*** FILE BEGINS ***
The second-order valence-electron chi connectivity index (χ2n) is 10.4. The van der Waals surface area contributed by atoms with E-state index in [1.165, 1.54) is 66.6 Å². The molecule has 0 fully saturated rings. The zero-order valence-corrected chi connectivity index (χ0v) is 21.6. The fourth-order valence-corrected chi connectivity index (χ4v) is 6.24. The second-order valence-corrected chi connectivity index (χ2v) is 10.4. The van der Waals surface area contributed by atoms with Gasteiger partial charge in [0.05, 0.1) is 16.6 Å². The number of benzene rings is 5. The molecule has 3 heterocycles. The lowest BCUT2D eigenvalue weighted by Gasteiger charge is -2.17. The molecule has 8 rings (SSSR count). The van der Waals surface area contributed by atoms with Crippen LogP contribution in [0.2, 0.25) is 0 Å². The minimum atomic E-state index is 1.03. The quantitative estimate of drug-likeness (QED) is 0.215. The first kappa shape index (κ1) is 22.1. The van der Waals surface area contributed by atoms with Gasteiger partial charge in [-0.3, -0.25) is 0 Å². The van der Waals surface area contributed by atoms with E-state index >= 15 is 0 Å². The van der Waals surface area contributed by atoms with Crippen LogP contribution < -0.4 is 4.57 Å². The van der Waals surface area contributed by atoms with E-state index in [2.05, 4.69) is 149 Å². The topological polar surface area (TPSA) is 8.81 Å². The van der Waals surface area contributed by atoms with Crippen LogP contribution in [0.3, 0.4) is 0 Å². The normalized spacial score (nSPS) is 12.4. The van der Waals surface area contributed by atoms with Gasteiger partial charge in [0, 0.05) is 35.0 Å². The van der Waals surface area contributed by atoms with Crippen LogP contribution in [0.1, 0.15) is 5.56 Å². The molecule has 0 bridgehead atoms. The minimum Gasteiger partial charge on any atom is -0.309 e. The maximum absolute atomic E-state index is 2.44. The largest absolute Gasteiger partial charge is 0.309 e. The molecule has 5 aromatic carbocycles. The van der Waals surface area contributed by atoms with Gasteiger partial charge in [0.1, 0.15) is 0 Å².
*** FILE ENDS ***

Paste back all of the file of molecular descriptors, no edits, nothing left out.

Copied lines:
The second-order valence-electron chi connectivity index (χ2n) is 10.4. The van der Waals surface area contributed by atoms with E-state index in [1.165, 1.54) is 66.6 Å². The molecule has 0 fully saturated rings. The zero-order valence-corrected chi connectivity index (χ0v) is 21.6. The fourth-order valence-corrected chi connectivity index (χ4v) is 6.24. The second-order valence-corrected chi connectivity index (χ2v) is 10.4. The van der Waals surface area contributed by atoms with Gasteiger partial charge in [0.05, 0.1) is 16.6 Å². The number of benzene rings is 5. The molecule has 3 heterocycles. The lowest BCUT2D eigenvalue weighted by Gasteiger charge is -2.17. The molecule has 8 rings (SSSR count). The van der Waals surface area contributed by atoms with Crippen LogP contribution in [0.2, 0.25) is 0 Å². The minimum atomic E-state index is 1.03. The quantitative estimate of drug-likeness (QED) is 0.215. The first kappa shape index (κ1) is 22.1. The van der Waals surface area contributed by atoms with Gasteiger partial charge in [-0.3, -0.25) is 0 Å². The van der Waals surface area contributed by atoms with E-state index >= 15 is 0 Å². The van der Waals surface area contributed by atoms with Crippen LogP contribution < -0.4 is 4.57 Å². The van der Waals surface area contributed by atoms with E-state index in [2.05, 4.69) is 149 Å². The topological polar surface area (TPSA) is 8.81 Å². The van der Waals surface area contributed by atoms with Crippen LogP contribution in [0.3, 0.4) is 0 Å². The normalized spacial score (nSPS) is 12.4. The van der Waals surface area contributed by atoms with Gasteiger partial charge in [0, 0.05) is 35.0 Å². The van der Waals surface area contributed by atoms with Crippen LogP contribution in [0.1, 0.15) is 5.56 Å². The molecule has 0 bridgehead atoms. The minimum Gasteiger partial charge on any atom is -0.309 e. The maximum absolute atomic E-state index is 2.44. The largest absolute Gasteiger partial charge is 0.309 e. The molecule has 5 aromatic carbocycles. The van der Waals surface area contributed by atoms with Gasteiger partial charge in [0.1, 0.15) is 0 Å².